Study Find Proteins That May Explain Cognitive Resilience in People with Alzheimer’s Pathology
People with Alzheimer’s pathology, but no significant cognitive decline (termed, resilient), have increases in synaptic signaling and energy production and decreased damage to waste clearance and anti-oxidant proteins when compared to people with AD-dementia.
What: Researchers identify 123 synaptic proteins that may explain the varying levels of cognitive function in elderly people with and without Alzheimer’s disease (AD) pathology.
Where: Becky C. Carlyle, et al. Synaptic Proteins Associated with Cognitive Performance and Neuropathology in Older Humans Revealed by Multiplexed Fractionated Proteomics, Neurobiology of Aging, 2021.
BrightFocus Connection: This project was supported by a BrightFocus Alzheimer's Disease Research grant to first author Becky C. Carlyle, PhD, formerly an instructor in Neurology at Massachusetts General Hospital, now at the University of Oxford. Senior author Steve Arnold, MD, director and principal investigator of the Alzheimer’s Clinical & Translational Research Unit at Mass General, was a 2012-15 ADR grantee.
Why it is Important: Alzheimer’s disease (AD) is known for an abnormal build-up of toxic proteins that is associated with damage and destruction of cells involved in memory and other cognitive abilities. Yet one-third of adults over the age of 65 living outside nursing homes are cognitively resilient — meaning their brain scans show Alzheimer’s pathology, but they show no significant cognitive impairment. On the contrary, some individuals display cognitive impairments with little to no AD pathology and this condition is termed frailty.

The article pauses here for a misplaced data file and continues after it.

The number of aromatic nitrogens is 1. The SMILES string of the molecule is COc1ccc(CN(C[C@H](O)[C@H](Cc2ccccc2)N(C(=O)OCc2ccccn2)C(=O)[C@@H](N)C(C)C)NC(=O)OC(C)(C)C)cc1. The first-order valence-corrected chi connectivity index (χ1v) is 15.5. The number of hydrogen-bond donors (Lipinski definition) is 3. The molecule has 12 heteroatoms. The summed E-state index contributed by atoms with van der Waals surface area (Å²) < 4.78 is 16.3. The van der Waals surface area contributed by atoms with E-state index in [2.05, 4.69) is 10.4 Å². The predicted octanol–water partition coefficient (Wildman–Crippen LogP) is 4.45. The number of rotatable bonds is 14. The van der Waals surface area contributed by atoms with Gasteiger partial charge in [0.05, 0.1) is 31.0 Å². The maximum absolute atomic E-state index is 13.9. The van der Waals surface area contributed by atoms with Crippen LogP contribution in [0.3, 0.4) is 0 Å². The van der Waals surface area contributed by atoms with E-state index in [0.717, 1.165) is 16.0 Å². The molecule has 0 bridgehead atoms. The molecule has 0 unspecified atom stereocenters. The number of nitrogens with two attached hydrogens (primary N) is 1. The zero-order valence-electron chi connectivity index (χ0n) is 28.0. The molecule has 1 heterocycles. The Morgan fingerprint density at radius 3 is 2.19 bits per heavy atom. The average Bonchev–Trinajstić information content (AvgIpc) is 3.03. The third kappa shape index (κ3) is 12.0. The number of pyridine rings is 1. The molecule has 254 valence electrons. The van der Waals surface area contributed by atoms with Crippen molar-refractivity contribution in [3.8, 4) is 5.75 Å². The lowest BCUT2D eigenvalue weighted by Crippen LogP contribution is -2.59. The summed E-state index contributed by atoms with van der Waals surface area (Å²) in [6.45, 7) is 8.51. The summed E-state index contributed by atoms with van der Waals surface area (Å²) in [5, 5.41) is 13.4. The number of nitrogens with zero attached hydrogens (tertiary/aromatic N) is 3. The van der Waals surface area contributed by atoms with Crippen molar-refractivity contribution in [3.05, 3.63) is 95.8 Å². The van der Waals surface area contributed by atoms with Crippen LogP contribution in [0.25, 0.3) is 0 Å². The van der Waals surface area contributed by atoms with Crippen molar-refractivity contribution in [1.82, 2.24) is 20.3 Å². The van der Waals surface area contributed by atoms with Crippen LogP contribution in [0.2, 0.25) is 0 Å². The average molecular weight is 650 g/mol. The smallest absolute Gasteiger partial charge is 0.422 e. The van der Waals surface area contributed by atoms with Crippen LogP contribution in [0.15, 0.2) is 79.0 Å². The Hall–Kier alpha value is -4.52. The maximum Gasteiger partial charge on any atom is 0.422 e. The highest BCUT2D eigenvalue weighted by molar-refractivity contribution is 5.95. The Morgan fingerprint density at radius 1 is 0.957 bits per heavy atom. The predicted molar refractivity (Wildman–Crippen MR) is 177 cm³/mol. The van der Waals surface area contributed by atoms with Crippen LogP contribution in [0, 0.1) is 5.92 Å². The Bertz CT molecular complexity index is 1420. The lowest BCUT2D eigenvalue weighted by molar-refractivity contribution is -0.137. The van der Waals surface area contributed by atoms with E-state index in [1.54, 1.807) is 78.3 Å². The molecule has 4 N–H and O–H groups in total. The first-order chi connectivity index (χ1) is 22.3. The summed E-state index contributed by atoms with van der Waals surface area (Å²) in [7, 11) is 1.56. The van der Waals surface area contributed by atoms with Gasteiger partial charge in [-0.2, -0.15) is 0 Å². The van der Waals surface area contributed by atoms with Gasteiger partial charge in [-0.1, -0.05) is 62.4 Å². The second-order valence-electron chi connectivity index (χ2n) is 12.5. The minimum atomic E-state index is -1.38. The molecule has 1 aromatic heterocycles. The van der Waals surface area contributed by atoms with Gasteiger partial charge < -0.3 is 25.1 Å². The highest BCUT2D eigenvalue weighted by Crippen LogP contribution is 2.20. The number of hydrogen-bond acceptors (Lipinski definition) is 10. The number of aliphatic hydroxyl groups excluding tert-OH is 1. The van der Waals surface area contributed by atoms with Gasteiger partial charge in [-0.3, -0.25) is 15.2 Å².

Becky C. Carlyle, PhD, of Massachusetts General Hospital, and her team analyzed brain tissue samples from two previous studies enrolling people with varying levels of AD pathology and cognitive function – the Rush Religious Order Study and the Rush Memory and Aging Project. Altogether, they studied hundreds of proteins involved in cell signaling , metabolism, protein degradation, and DNA damage. The researchers recruited 100 people with varying levels of cognitive function and Alzheimer’s pathology.
Their results identified 123 proteins associated with different diagnostic categories and levels of cognitive function. Proteins involved in the release of the brain chemical serotonin were related to cognitive resilience while decreases in cell signaling and cell adhesion were observed in frail subjects. Interestingly, previous studies had found that serotonin reuptake inhibitors prolong serotonin’s effects and preserve cognitive decline. Metabolic pathways also play a significant role in resilience versus frailty. Proteins involved in oxidative phosphorylation; a process used to create cellular energy, were higher in resilient individuals while glucose metabolism was decreased when compared with AD-dementia individuals. Frail individuals showed increased metabolism of carbohydrates, increased accumulation of proteosome components, and increases in DNA repair proteins, indicative of higher DNA damage. Frail subjects had protein expression patterns similar to Dementia-AD while resilient subjects were more similar to normal controls. Because frail subjects display metabolic shifts similar to what is observed in Dementia-AD, age-associated metabolic changes are instrumental for cognitive function even though they may not be directly associated with AD pathology. Moreover, anti-oxidant regulation may play a more prominent role in mechanisms of resilience as depleted levels of the antioxidant, glutathione is associated with AD while less glutathione metabolism is observed in resilient individuals.
Dr. Carlyle and her team suggest that the newly identified proteins in the study could serve as novel biomarkers that help in measuring people’s risk for Alzheimer’s disease. Additionally, the dysregulated proteins seen in frail individuals could potentially serve as new targets for Alzheimer’s therapies ahead.